So lo and behold, that's how it verily came to pass. The Ivorians did all they could to crack that goal differential deficit, putting three on North Korea and leaving a handful of other chances on the table. Les Elephants turned up the pressure as far as they could, but the Chollima held on strong and prevented any further embarassment of the level they endured against Portugal in their second group game. The scoreline was what it was... the movie script obviously had little place for Didier Drogba and crew in the knockout round of this first-ever African World Cup. There was nothing that they could do, ultimately, except sit back and hope that Brazil could turn the screws on their colonzers' coffin in this World Cup.
The Selecao, though, had different ideas. Knowing that all they needed was a draw, and without suspended attacking maestro Kaka in the lineup, they were content to sit back, frustrate the Portuguese pace and do just enough to preserve their top position in the group. It was a sound position, one that could have easily been expected from coach Dunga. After all, he was the type of no-nonsense defensive midfielder in his playing days who would have relished the challenge not of scoring on a defense like Portugal's but of trying to prevent that offense from reaching Julio Cesar's goal.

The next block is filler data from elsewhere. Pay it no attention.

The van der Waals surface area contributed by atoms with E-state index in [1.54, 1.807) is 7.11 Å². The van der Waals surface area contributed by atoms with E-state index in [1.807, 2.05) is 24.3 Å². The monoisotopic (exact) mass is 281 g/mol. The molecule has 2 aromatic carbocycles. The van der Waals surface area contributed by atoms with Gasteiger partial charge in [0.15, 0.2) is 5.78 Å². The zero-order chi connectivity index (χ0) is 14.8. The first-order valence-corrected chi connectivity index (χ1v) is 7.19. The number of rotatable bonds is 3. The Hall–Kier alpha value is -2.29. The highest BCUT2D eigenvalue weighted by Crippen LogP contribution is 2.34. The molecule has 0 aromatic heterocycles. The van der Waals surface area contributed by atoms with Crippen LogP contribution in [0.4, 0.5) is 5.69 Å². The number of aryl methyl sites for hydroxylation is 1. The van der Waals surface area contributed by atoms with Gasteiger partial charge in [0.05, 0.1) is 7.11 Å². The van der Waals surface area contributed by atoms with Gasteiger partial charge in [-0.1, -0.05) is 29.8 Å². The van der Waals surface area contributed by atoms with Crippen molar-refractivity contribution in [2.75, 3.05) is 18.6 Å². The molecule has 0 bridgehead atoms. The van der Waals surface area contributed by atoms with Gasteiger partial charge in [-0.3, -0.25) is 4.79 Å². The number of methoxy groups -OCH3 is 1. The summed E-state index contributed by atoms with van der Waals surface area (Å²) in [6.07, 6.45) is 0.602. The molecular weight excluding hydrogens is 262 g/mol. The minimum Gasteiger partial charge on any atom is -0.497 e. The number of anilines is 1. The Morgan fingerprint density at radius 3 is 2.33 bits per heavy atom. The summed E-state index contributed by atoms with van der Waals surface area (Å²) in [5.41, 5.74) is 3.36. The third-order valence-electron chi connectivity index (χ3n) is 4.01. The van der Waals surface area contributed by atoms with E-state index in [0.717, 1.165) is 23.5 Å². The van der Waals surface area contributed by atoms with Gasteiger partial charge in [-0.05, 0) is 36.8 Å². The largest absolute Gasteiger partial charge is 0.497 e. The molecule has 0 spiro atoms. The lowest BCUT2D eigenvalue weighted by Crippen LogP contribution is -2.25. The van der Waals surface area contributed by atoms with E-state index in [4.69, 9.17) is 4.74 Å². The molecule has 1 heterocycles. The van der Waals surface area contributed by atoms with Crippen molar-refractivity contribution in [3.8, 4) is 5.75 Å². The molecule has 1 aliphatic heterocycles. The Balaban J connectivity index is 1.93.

For what it was worth, it wasn't as though Portugal were doing their damnedest either to get that goal. Realizing that they could just as easily avoid Spain in the second spot in Group G as the top spot, Cristiano Ronaldo and company certainly tried to press forward and get a goal... but they won't be crying tonight knowing that they could only muster a scoreless draw with the Brazilians. There was no Eusebio moment for the Portuguese, no Brazilian brilliance a la Pele and Garrincha. Instead, we were treated to two teams who largely looked like they were going through the motions for ninety minutes so that they could get off the pitch and watch the later matches with rapt attention. It was anything BUT joga bonito, but it was damn effective in getting both sides to the next round...